Typically, historically, there have been two ways to fund a project or business – debt financing and equity financing. Debt financing is as it sounds – you take out a loan and agree to pay it back over time. Equity financing, as you likely also know, is where you sell a piece of the business in exchange for cash, usually to an angel investor or venture capitalist (VC).
But, just as it has changed everything else it has touched, the Internet has changed business funding as well. We can now add to the old ways of financing a business a new way, and in many ways a better way: crowdfunding.
You may have heard of the term as it is a pretty hot idea these days. With crowdfunding, an individual has a business or project that needs a certain amount of capital to move forward. That is the same as other types of funding. The entrepreneur looks for people willing to take a chance on this vision. That too is the same. But here’s the kicker: Instead of getting repaid with cash, the crowdfunding investor accepts some other type of “reward” as payment, in lieu of money or equity.
What sort of reward, you ask? Something to do with the business or project. A filmmaker looking for financing for his movie might offer a credit at the end in exchange for an investment of, say, $100. A restaurant may name a sandwich after a crowdfunding investor.
Here’s an example: TikTok + LunaTik are products that take a small iPod Nano and turn it into a unique wristwatch. The designer offered the following rewards on the crowdfunding site KickStarter: “A pledge of $1 or more helps make this project a reality. For $25 or more you are pre-ordering and will receive the TikTok Multi-Touch Watch Kit, which will sell for $34.95 at retail. For a $50 pledge you are pre-ordering and will receive the LunaTik Multitouch Watch Conversion Kit. The LunaTik is hot-stamped and [made] out of aerospace grade aluminum. $150 or more gets you a serialized, red-anodized LunaTik KickStarter Backer Edition signed via laser by the designer.”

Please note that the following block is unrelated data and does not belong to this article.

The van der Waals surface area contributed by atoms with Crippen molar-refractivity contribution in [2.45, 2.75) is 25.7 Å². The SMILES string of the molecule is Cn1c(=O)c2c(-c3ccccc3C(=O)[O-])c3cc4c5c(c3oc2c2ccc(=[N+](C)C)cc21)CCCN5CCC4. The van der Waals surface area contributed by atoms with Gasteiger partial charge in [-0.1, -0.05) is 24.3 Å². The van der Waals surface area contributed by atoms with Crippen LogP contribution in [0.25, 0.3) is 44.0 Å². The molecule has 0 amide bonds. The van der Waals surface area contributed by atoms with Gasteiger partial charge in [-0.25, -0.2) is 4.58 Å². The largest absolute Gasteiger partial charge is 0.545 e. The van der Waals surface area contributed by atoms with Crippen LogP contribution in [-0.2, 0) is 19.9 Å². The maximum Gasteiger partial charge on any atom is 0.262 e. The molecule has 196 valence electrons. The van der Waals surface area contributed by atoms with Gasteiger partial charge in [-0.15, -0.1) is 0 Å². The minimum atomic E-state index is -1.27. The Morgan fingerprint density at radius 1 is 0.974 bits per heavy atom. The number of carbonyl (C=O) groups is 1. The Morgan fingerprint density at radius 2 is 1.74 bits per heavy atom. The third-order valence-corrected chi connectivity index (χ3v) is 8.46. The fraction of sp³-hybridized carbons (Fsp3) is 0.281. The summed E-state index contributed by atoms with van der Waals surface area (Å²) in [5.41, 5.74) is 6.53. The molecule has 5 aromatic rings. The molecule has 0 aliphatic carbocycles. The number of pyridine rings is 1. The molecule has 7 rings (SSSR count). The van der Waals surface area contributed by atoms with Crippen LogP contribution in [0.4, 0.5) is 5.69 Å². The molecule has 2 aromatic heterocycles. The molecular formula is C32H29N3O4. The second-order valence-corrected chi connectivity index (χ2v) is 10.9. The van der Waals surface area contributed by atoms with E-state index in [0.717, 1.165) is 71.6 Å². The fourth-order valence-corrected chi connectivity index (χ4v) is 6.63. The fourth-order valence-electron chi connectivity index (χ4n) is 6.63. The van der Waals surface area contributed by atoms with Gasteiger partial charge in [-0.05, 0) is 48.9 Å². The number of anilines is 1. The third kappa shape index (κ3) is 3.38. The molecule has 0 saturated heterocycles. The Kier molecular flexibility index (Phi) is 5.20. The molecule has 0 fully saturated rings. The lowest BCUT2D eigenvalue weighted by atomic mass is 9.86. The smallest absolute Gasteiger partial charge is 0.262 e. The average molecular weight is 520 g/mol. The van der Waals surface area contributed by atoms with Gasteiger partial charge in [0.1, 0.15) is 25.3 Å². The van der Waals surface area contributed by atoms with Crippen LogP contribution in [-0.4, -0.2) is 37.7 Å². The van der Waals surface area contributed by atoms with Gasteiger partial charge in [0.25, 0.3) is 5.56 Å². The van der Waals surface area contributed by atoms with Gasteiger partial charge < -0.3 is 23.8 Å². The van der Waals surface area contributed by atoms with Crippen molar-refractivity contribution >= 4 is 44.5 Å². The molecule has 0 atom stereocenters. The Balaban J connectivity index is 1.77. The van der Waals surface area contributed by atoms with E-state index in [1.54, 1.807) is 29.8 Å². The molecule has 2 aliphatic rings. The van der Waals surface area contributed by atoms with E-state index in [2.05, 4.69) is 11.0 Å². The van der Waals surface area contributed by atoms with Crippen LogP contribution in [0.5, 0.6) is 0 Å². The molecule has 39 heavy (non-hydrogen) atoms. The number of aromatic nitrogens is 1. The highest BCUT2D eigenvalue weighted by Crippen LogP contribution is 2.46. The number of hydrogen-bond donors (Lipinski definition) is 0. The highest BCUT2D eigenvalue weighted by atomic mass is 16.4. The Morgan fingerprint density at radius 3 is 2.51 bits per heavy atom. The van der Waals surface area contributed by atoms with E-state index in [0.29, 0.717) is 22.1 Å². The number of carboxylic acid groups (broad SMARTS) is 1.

The initial goal was to raise $15,000. The product proved so popular though that 13,512 people invested $941,718. Amazing, eh?
There are more and more crowdfunding sites popping up online these days, so a Google search will help you find the right one for your project, but here are two main ones to help you get started:
Kickstarter is one of the better-known names in the crowdfunding game. KickStarter offers a number of different categories like Food, Art, and Technology. While listing a project is free, KickStarter retains 5% of all money raised, as well as a small portion of all credit card processing fees.
One of the unique things about KickStarter is that projects must raise 100% of their goal, or they get nothing. If a business only raises 25% of its goal, it does not get to keep the money. This protects investors and gives them the confidence necessary to invest.
IndieGoGo does not require 100% funding to move forward, but if you do not raise the full amount, they charge you more: 9% as opposed to 4% if you get fully funded. This idea otherwise is the same:
- You create, customize, and publish an online funding campaign
- You raise awareness of it by sharing it with others on the site and elsewhere
- You collect contributions, and
- Track contributions using the site’s dashboard
So if you are looking for funding for your next big idea, crowdfunding is definitely something that should be part of the mix.